Since COVID-19 concerns shut down all church gatherings, leaders have had to make many decisions. Now with some knowledge of the long-term impact, its time to begin conversation about congregations’ future.
To frame the conversation for church councils, Dan Hotchkiss* of Congregational Consulting group presents four questions, drawing on his experience getting church leaders to plan ahead. Perhaps they will assist you and your leaders looking ahead during a time when this is difficult.
1. Ask: What are we learning during this pandemic time?
The last 2 months have forced churches to invent new ways to do the things they did before. We can worship virtually, conduct weddings, hold small-group ministries, and offer education classes online. Even memorial services can take place virtually. But it is not the same. No matter how we try to make online events just like in-person ones, they are different—touching people in new ways. When we can’t do what we are used to doing, we have a chance to learn. What are you learning? What are the people of your church learning? Make a list.
“Spend time with this information in council meetings and capture the result of your discussion. Think of qualitative and quantitative data you could gather that will help you learn, and then return to the same conversation when you meet again. Remember that a congregation’s “bottom line” is not found on the treasurer’s report—important as that is—but in the hearts you touch. Don’t let the press of urgent business crowd out the council’s primary concern.”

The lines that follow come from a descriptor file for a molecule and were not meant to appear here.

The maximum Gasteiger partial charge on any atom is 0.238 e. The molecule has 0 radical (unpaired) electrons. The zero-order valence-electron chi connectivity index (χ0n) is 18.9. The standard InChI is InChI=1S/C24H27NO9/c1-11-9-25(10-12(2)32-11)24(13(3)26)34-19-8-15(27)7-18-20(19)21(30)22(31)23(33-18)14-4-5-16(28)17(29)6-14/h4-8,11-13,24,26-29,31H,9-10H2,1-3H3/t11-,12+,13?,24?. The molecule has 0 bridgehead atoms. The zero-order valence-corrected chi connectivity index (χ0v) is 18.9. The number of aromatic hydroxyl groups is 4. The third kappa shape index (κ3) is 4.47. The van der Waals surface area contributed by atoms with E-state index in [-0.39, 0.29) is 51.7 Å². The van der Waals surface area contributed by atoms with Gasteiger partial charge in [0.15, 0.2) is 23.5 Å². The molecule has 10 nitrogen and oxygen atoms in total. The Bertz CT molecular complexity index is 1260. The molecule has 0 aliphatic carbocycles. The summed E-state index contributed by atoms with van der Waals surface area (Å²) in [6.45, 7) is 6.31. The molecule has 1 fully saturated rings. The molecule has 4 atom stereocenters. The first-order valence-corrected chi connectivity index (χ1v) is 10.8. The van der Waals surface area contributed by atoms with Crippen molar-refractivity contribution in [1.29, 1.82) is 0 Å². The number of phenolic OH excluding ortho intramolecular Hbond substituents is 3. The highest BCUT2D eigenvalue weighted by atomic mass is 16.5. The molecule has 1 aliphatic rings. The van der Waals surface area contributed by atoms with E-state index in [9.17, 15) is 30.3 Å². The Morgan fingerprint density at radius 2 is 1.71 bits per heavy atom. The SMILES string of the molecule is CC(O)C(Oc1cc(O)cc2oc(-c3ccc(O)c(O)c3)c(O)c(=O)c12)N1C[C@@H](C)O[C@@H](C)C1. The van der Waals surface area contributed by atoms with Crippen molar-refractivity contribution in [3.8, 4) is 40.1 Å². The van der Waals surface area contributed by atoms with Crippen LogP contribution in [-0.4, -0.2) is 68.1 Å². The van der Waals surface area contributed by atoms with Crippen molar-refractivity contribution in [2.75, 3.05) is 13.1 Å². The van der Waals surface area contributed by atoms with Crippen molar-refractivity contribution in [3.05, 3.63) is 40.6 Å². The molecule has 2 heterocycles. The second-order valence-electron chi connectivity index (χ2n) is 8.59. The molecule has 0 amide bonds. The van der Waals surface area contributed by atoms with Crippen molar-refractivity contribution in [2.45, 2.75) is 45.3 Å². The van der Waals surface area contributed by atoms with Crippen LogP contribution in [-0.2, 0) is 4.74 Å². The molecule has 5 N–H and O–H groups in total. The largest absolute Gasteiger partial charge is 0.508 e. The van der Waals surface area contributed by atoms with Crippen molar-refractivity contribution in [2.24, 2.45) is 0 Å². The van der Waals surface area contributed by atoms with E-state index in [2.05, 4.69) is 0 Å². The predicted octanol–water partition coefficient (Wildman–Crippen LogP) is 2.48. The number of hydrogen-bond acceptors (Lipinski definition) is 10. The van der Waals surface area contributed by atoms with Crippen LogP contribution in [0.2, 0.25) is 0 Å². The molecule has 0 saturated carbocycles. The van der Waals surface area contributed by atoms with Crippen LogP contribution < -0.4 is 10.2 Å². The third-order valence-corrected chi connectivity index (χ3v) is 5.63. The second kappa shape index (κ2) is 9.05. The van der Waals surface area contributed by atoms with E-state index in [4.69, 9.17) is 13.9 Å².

2. Ask: What has changed, and for how long?
Right now, no one knows how long the changes will last. Will social distancing become permanent? Will others continue to scoff at health measures now in place. A lot of people seem to think life will go back to normal at the expiration of the current shelter-in-place order. Its likely people in your church have opposing views.
“As a result, some council members may be nervous about venturing their thoughts about the future. I would raise this issue up front: ‘We know that right now, we can’t hold worship services or other gatherings in person. We don’t know for sure how long current restrictions will last, or whether they’ll be modified at some point. We hold a range of viewpoints on these questions. Let’s talk about the range of possibilities each of us expects, to get a sense of the uncertainty we’re living with.’”
Ask people to respond individually to several questions. You might ask, “How long before we can open up the church for public worship?” “How will people’s willingness to attend worship change even after the restrictions lift?” “How much will our congregation’s income be affected by this epidemic?”
Remember that the goal is not to resolve these questions, but to identify the range of answers that seem possible to each council member and the council as a whole. You may have one or more members who believe they know exactly how the COVID-19 crisis will play out. If so, the council will need to ask those members to accept that it will proceed based on the range of possibilities the whole group sees, not one member’s certainty.
Having sketched the range of possibilities the council finds credible, a next step is to construct scenarios to help with planning. This is a big step; not every council is ready yet. But by the end of the summer, your people will expect their leaders to have risen above day-to-day emergencies to work on finding a future for the congregation and its ministry.
3. Ask: What scenarios can we construct to guide our planning?